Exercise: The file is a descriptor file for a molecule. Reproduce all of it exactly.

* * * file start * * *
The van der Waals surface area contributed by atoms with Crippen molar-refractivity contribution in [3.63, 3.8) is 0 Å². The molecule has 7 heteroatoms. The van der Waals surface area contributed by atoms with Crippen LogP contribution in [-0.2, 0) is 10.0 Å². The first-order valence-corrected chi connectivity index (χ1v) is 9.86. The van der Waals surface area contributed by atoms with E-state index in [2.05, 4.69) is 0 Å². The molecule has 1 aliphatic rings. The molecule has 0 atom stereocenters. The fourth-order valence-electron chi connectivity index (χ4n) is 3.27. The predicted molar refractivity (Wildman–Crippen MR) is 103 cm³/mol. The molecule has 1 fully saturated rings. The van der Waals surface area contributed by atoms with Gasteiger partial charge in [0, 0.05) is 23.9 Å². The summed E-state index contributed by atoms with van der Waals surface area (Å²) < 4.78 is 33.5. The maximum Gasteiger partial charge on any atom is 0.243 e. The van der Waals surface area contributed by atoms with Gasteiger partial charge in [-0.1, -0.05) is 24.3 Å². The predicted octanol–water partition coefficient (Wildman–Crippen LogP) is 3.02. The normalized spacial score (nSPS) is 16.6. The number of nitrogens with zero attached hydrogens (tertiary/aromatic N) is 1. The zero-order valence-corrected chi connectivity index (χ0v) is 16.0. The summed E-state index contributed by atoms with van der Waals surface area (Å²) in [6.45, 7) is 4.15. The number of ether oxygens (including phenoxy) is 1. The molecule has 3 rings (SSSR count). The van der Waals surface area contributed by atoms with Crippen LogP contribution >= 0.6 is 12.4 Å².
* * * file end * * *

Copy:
The van der Waals surface area contributed by atoms with Crippen molar-refractivity contribution in [3.63, 3.8) is 0 Å². The molecule has 7 heteroatoms. The van der Waals surface area contributed by atoms with Crippen LogP contribution in [-0.2, 0) is 10.0 Å². The first-order valence-corrected chi connectivity index (χ1v) is 9.86. The van der Waals surface area contributed by atoms with E-state index in [2.05, 4.69) is 0 Å². The molecule has 1 aliphatic rings. The molecule has 0 atom stereocenters. The fourth-order valence-electron chi connectivity index (χ4n) is 3.27. The predicted molar refractivity (Wildman–Crippen MR) is 103 cm³/mol. The molecule has 1 fully saturated rings. The van der Waals surface area contributed by atoms with Gasteiger partial charge in [0, 0.05) is 23.9 Å². The summed E-state index contributed by atoms with van der Waals surface area (Å²) < 4.78 is 33.5. The maximum Gasteiger partial charge on any atom is 0.243 e. The van der Waals surface area contributed by atoms with Gasteiger partial charge in [-0.1, -0.05) is 24.3 Å². The predicted octanol–water partition coefficient (Wildman–Crippen LogP) is 3.02. The normalized spacial score (nSPS) is 16.6. The number of nitrogens with zero attached hydrogens (tertiary/aromatic N) is 1. The zero-order valence-corrected chi connectivity index (χ0v) is 16.0. The summed E-state index contributed by atoms with van der Waals surface area (Å²) in [6.45, 7) is 4.15. The number of ether oxygens (including phenoxy) is 1. The molecule has 3 rings (SSSR count). The van der Waals surface area contributed by atoms with Crippen LogP contribution >= 0.6 is 12.4 Å².